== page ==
In a long-awaited move, Canadian Prime Minister Justin Trudeau's government introduced legislation on Thursday that would legalize assisted suicide for people who are suffering intolerable pain from serious medical conditions.
The option would be restricted to mentally competent adults with a "serious and incurable illness, disease or disability" who are "in an advance state of irreversible decline in capability." The legislation is likely to pass, according to The New York Times.
"Every Canadian deserves access to timely and high-quality health care, including at the end of life," Canadian Minister of Health Jane Philpott said in a press release.
Canada's Supreme Court overturned a criminal ban against assisted suicide in February 2015, before Trudeau took office in the fall.
After the ban was overturned, "it was no longer a question of whether we would have medical assistance in dying in Canada, but how it would be made available," stated Jody Wilson-Raybould, the minister of justice and attorney general of Canada.
Then-Prime Minister Stephen Harper opposed assisted suicide and took no action following the Supreme Court's decision. But Quebec's own law allowing assisted suicide went into effect last December, and judges across Canada granted permission for assisted death on an individual basis, The New York Times reports.
When Trudeau's Liberal Party came into power, the Supreme Court decided to extend the one-year deadline for introducing a new bill to June 2016.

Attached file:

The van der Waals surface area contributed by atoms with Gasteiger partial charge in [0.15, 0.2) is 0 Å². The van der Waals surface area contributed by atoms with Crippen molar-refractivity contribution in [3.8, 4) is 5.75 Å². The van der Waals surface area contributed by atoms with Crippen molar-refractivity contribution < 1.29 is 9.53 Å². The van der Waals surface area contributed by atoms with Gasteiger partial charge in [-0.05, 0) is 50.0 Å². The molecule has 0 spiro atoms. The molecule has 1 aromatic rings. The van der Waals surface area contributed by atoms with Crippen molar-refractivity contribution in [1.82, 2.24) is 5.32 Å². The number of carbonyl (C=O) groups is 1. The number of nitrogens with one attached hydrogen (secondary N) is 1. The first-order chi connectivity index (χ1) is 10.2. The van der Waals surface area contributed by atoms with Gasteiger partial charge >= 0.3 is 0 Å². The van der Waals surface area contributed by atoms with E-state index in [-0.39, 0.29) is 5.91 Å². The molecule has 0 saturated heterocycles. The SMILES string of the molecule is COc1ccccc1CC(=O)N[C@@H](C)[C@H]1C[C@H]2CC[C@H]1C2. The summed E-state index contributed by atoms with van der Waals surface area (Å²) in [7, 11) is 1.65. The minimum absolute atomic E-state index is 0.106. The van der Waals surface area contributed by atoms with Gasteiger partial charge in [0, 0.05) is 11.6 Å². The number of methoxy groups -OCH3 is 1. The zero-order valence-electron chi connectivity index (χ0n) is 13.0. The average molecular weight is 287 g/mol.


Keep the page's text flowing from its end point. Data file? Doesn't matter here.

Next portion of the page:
“An awful lot of Canadians have experienced and accompanied their loved ones through difficult moments at the end of their lives.”
Trudeau has been a vocal supporter of assisted suicide since the Supreme Court ruling. He watched his own father, former Prime Minister Pierre Trudeau, live out his final days in 2000 while undergoing aggressive treatment for prostate cancer and Parkinson’s disease.
“An awful lot of Canadians have experienced and accompanied their loved ones through difficult moments at the end of their lives," Trudeau said last year. "Many more have had difficult conversations with their aging parents, for example, to understand their wishes."
But the advocacy group Dying With Dignity Canada has serious concerns about the proposed legislation, since it does not allow patients diagnosed with dementia, Alzheimer’s and other conditions that diminish mental competency to give advance consent to their assisted death.
"We are deeply disappointed because we would expect this of the Harper administration, not from a government that came into power vowing to respect Canadians’ Charter rights,” Shanaaz Gokool, the group's CEO, said in a statement to The Huffington Post.
"Without the option of advance consent," Gokool explained, "Canadians with devastating conditions who want to exercise their right to physician-assisted dying may face a bleak choice: end their lives too early, while they are still competent; or risk waiting until it’s too late.”